Big events can impact what students choose to do with their lives. After 9/11, universities saw increased interest in the study of the Middle East, Arabic, and homeland security.
The Covid-19 crisis had put the spotlight on medicine. Now, 56% of college students are reconsidering their career path as a result of the pandemic, with 45% considering a career in healthcare or science, according to a new global survey from Pearson, a UK-based education publishing company.
The survey, conducted between April 28 to May 12, 2021, sampled 4,000 parents with children between the ages of 11 and 17, and 2,000 college students in Brazil, China, the UK, and the US.
Meanwhile, applications to medical school are at an all-time high. In the past two decades, the average yearly increase for total applications to medical school was 2.5% but in 2021 applications surged 18%, according to the Association of American Medical Colleges.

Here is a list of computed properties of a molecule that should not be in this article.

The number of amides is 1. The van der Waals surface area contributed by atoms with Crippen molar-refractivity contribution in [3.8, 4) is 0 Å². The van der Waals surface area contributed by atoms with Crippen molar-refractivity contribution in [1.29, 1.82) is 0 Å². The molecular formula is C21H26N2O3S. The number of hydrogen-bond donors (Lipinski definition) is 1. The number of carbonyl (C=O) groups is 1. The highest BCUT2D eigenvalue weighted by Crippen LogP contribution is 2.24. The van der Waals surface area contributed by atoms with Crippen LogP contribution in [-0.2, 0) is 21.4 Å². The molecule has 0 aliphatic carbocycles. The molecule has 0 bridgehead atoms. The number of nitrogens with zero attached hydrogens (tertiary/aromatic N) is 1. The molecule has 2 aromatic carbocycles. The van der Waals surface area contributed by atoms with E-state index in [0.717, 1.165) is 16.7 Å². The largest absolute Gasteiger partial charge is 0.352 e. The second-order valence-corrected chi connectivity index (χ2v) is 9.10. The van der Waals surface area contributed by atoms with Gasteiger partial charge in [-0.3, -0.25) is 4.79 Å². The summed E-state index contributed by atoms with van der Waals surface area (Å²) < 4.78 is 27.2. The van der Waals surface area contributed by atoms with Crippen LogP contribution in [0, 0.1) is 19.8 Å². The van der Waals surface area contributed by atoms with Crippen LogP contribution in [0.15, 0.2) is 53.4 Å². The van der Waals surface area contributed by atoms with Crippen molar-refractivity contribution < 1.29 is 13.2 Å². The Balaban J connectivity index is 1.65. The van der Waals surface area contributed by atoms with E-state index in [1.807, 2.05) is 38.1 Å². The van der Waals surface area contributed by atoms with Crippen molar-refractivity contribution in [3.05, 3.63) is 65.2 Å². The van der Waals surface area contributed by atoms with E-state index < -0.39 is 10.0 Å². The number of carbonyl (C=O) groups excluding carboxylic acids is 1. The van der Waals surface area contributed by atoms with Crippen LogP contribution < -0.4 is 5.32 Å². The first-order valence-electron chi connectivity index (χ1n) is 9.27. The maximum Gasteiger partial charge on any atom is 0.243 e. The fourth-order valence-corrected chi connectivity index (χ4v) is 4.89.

Last October, in a different survey, Pearson found 24% of teens say they are “now considering a career in healthcare” as a result of Covid-19, while 32% are reconsidering careers overall.
Students pursuing jobs in healthcare may not just be inspired by how science is playing out in the world today, but also for economic reasons. The pandemic may have accelerated the trend.
Research shows that during times of high unemployment, people turn to majors that lead to better job prospects and higher wages. Among US entry-level, college-educated workers, students who majored in science, technology, engineering, and math (STEM) earn about $43,000 annually while health majors earn $41,000, according to numbers from Georgetown’s Center on Education and the Workforce. Meanwhile, those majoring in the arts, humanities, and liberal arts earn about $29,000 annually. Studying the latter fields pay off in the long run, but many students, particularly, low-income students, are wary of going into something with more uncertainty, while incurring significant student debt to do so.
Since 2008, the fastest-growing majors in the US were health sciences and related programs, jumping from 7% of all US majors in 2008 to 12% in 2018. Meanwhile, computer science jumped from 8% to 11%.